Analysis of macrolide safety data found that there was no statistically significant short or long-term risk associated with macrolide prescription compared to penicillin for patients with CRS. A potential (non-significant) short-term risk of myocardial infarction during the first 30 days following prescription was found with macrolide antibiotics. However, no significant risks were particularly associated with clarithromycin, and there was no evidence of increased risk of cardiovascular events.
GPs described prescribing short courses of antibiotics in primary care, with limited experience of long-term antibiotic use for patients with CRS. ENT surgeons commonly described the use of clarithromycin in patients prior to sinus surgery, however, treatment durations were often less than 8 weeks, and generally for CRSwNP patients. Patients described the role of antibiotics as appropriate to treat infections and were uncertain about their use in CRS. Some expressed concerns about potential gastrointestinal side effects and antibiotic resistance, especially with longer courses of treatment.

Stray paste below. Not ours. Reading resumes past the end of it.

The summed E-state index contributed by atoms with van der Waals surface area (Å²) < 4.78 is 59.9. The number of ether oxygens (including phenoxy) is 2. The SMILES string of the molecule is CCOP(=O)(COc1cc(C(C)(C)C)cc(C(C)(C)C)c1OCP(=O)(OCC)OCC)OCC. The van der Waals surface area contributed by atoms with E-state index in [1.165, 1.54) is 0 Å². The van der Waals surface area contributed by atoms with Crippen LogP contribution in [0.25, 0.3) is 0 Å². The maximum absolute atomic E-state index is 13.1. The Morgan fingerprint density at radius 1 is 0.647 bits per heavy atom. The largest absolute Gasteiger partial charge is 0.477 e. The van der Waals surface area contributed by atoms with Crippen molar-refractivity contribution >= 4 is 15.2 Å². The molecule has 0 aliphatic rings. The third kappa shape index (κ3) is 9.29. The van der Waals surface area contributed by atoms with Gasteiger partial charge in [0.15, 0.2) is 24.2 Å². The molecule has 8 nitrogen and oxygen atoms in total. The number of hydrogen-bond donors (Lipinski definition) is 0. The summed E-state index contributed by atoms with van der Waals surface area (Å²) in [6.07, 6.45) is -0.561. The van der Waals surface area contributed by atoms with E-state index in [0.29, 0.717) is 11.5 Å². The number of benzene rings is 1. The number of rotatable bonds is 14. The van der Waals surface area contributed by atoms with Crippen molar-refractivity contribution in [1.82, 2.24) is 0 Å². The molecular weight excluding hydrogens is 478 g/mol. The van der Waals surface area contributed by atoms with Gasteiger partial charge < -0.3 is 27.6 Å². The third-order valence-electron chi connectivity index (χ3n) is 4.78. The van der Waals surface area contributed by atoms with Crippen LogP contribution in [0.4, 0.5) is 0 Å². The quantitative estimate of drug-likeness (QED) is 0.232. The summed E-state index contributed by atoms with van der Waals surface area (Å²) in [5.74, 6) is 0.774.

Expert panel review:
The expert panel agreed that clarithromycin should be selected as the macrolide of choice for the MACRO trial due to its increasing use as a first and second line treatment for patients with CRS, and the perceived need to establish its role in CRS management. A 12-week course of treatment was selected as the appropriate treatment duration based on the evidence for effectiveness with longer treatment durations and no associated increased risk with longer treatment courses. To mitigate against any potential problems associated with increased cardiovascular risk with macrolide treatment, the panel agreed that patients with a prior history of ischaemic heart disease and those over 65 with diabetes will be excluded from the MACRO trial. A baseline ECG will be added to the trial screening process to identify and exclude those with prolongation of the QT interval.
2. Role of oral corticosteroids (OCS)